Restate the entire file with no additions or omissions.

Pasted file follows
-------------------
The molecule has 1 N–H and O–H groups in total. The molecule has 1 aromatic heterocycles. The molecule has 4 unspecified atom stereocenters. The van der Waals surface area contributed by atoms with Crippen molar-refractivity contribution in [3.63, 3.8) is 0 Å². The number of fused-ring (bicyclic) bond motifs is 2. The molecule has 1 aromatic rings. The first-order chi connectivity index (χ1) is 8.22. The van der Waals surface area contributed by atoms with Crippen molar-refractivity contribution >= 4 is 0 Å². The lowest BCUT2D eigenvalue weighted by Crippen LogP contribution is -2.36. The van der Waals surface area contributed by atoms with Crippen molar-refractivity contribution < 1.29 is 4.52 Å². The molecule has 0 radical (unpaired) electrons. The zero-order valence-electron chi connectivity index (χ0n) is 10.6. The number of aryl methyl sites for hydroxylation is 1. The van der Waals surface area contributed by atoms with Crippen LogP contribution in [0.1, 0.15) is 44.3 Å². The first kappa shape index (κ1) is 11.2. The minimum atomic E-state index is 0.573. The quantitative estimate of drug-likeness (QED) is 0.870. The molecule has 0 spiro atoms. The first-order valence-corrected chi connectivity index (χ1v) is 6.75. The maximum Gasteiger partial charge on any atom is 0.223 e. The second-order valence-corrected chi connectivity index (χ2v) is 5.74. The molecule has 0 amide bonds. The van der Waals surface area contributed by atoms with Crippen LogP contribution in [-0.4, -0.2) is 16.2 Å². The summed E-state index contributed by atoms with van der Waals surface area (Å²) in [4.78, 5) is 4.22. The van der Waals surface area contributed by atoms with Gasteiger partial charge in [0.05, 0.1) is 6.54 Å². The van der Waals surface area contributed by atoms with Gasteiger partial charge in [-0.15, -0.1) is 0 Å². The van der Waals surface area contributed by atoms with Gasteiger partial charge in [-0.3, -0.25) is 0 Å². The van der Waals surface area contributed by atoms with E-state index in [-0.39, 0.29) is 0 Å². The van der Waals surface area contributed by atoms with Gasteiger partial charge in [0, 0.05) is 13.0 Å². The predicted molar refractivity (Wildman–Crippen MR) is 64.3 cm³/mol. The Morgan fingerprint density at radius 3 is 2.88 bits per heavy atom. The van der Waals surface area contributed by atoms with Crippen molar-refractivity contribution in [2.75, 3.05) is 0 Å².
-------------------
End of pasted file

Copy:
The molecule has 1 N–H and O–H groups in total. The molecule has 1 aromatic heterocycles. The molecule has 4 unspecified atom stereocenters. The van der Waals surface area contributed by atoms with Crippen molar-refractivity contribution in [3.63, 3.8) is 0 Å². The number of fused-ring (bicyclic) bond motifs is 2. The molecule has 1 aromatic rings. The first-order chi connectivity index (χ1) is 8.22. The van der Waals surface area contributed by atoms with Crippen molar-refractivity contribution >= 4 is 0 Å². The lowest BCUT2D eigenvalue weighted by Crippen LogP contribution is -2.36. The van der Waals surface area contributed by atoms with Crippen molar-refractivity contribution < 1.29 is 4.52 Å². The molecule has 0 radical (unpaired) electrons. The zero-order valence-electron chi connectivity index (χ0n) is 10.6. The number of aryl methyl sites for hydroxylation is 1. The van der Waals surface area contributed by atoms with Crippen LogP contribution in [0.1, 0.15) is 44.3 Å². The first kappa shape index (κ1) is 11.2. The minimum atomic E-state index is 0.573. The quantitative estimate of drug-likeness (QED) is 0.870. The molecule has 0 spiro atoms. The first-order valence-corrected chi connectivity index (χ1v) is 6.75. The maximum Gasteiger partial charge on any atom is 0.223 e. The second-order valence-corrected chi connectivity index (χ2v) is 5.74. The molecule has 0 amide bonds. The van der Waals surface area contributed by atoms with Crippen LogP contribution in [-0.4, -0.2) is 16.2 Å². The summed E-state index contributed by atoms with van der Waals surface area (Å²) in [4.78, 5) is 4.22. The van der Waals surface area contributed by atoms with Gasteiger partial charge in [0.05, 0.1) is 6.54 Å². The van der Waals surface area contributed by atoms with Gasteiger partial charge in [-0.15, -0.1) is 0 Å². The van der Waals surface area contributed by atoms with Gasteiger partial charge in [-0.3, -0.25) is 0 Å². The van der Waals surface area contributed by atoms with E-state index in [-0.39, 0.29) is 0 Å². The van der Waals surface area contributed by atoms with Gasteiger partial charge in [0, 0.05) is 13.0 Å². The predicted molar refractivity (Wildman–Crippen MR) is 64.3 cm³/mol. The Morgan fingerprint density at radius 3 is 2.88 bits per heavy atom. The van der Waals surface area contributed by atoms with Crippen molar-refractivity contribution in [2.75, 3.05) is 0 Å².